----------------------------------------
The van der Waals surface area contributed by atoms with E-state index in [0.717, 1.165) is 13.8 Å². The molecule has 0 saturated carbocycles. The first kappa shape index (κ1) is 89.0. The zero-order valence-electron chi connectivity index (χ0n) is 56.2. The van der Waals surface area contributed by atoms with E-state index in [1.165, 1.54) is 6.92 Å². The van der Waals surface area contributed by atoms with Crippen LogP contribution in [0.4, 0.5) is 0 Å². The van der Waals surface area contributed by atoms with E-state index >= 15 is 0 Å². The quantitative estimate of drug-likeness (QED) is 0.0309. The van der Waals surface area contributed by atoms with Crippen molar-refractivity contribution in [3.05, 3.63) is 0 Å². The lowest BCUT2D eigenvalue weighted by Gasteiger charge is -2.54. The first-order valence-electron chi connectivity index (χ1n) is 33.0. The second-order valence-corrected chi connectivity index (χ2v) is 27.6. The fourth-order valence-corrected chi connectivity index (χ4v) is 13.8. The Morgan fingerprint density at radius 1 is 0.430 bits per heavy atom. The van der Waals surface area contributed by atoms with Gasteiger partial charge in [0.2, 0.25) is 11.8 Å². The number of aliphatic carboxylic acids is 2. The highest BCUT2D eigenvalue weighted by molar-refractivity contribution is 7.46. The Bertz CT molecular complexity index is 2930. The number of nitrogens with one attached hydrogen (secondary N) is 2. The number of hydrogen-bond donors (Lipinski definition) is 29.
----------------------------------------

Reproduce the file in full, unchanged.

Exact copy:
The van der Waals surface area contributed by atoms with E-state index in [0.717, 1.165) is 13.8 Å². The molecule has 0 saturated carbocycles. The first kappa shape index (κ1) is 89.0. The zero-order valence-electron chi connectivity index (χ0n) is 56.2. The van der Waals surface area contributed by atoms with E-state index in [1.165, 1.54) is 6.92 Å². The van der Waals surface area contributed by atoms with Crippen LogP contribution in [0.4, 0.5) is 0 Å². The van der Waals surface area contributed by atoms with E-state index >= 15 is 0 Å². The quantitative estimate of drug-likeness (QED) is 0.0309. The van der Waals surface area contributed by atoms with Crippen molar-refractivity contribution in [3.05, 3.63) is 0 Å². The lowest BCUT2D eigenvalue weighted by Gasteiger charge is -2.54. The first-order valence-electron chi connectivity index (χ1n) is 33.0. The second-order valence-corrected chi connectivity index (χ2v) is 27.6. The fourth-order valence-corrected chi connectivity index (χ4v) is 13.8. The Morgan fingerprint density at radius 1 is 0.430 bits per heavy atom. The van der Waals surface area contributed by atoms with Gasteiger partial charge in [0.2, 0.25) is 11.8 Å². The number of aliphatic carboxylic acids is 2. The highest BCUT2D eigenvalue weighted by molar-refractivity contribution is 7.46. The Bertz CT molecular complexity index is 2930. The number of nitrogens with one attached hydrogen (secondary N) is 2. The number of hydrogen-bond donors (Lipinski definition) is 29.